It will of course be appreciated that the circuits shown are provided for four such power converters 16 to 22, but further such circuits will be provided if more converters are employed in any more complex form of robot transfer device.
In operation, an operator will select one of the power converters 16 to 22 which he wishes to move, and he will then press the appropriate button 54 or 56 to move that converter either in one direction or the other. When he has moved that particular converter into the position required, he will then have caused the head 24 associated with it to move in to a new position so that a predetermined group of signals has been impressed on the memory input 62. At that point the operator then presses the appropriate memory set button 64, and that information is then stored on the first open memory circuit in the memory bank 60.
The operator then selects another converter, and moves it into the next desired position by means of the buttons 54 and 56, and then stores the information from the sensor by again pressing the appropriate memory set button 64.
He will then go through this series of steps as often as is required to program a particular series of movements into the various converters 16 to 22. The information concerning all of these movements is progressively accumulated in the memory banks 60.
The operator will then put the apparatus on to continuous automatic operation by operation of an on/off control on the press (not shown).
As soon as the press has cycled once, empty, the press input will then trigger the sequence synchronizer 70 which then generates clock pulses corresponding to each manual programming step. The clock pulses trigger respective sequence memory controls 68 to connect the appropriate memory 60 of each memory bank to its respective comparator 58. The information then stored on the memory banks 60 will be sequentially communicated to the respective comparators 58 for the various converters 16 to 22. In each case, as soon as a particular memory unit from a memory bank 60 has been connected with its comparator 58, the comparator 58 will then compare the information from that memory unit with the information supplied to it from the head 24 and will deliver an appropriate forward or reverse control signal to the appropriate control 52. The control 52 will then cause movement of its respective converter in either a forward or reverse direction. Such forward or reverse movement will of course procure the comparable movement of its head 24 which will then be communicated back to the comparator 58. As soon as the sensor signals and the memory unit signals received in the comparator match, the comparator will shut down the control 52 and the operation of its appropriate converter will cease.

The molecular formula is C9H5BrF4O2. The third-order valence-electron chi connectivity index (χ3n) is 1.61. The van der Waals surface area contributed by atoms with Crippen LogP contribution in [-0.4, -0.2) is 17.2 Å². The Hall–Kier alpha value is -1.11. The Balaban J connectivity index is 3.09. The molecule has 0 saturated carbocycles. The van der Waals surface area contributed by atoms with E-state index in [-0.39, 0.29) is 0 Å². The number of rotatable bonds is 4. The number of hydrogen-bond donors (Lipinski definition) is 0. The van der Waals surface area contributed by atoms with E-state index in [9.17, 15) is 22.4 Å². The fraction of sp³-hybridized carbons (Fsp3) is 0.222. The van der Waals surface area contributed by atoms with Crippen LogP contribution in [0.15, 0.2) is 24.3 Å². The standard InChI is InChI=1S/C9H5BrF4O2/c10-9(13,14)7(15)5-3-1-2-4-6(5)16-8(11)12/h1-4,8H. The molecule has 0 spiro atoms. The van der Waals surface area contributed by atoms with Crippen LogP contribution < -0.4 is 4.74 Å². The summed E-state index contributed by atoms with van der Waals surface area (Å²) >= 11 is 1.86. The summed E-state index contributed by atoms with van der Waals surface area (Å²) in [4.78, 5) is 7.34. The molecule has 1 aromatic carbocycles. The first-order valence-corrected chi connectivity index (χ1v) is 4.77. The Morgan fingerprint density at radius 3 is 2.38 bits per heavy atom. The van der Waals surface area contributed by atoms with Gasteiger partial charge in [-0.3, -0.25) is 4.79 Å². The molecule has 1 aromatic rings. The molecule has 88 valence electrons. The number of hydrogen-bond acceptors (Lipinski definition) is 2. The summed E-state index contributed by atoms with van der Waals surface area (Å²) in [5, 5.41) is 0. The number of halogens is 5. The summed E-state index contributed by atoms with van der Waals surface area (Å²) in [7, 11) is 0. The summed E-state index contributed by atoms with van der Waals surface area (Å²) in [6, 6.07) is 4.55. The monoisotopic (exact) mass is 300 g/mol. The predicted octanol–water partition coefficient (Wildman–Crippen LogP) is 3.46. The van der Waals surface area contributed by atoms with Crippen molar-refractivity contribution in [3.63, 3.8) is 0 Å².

The comparator then signals the sequence synchronizer 70 that the particular command has been executed and the synchronizer then delivers another clock pulse and so on.
These operations will continue continuously in sequence at a very high degree of accuracy so long as the press automatic control is left on and the press is running.
If at any time the device requires to be re-programmed, then the operator simply stops the device at any position, and then takes over with the manual forward and reverse controls 54 and 56 to move it to a new position at which point the new sensor information can be stored in the memory as before, such storing automatically erasing the previous information stored thereon.
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|U.S. Classification||414/591, 901/17, 414/730, 901/31, 341/10, 901/9, 341/13, 901/46, 901/5, 414/744.7, D15/199|
|International Classification||B25J9/04, B25J9/18, G05B19/425|
|Cooperative Classification||B25J9/041, G05B19/425|
|European Classification||B25J9/04B, G05B19/425|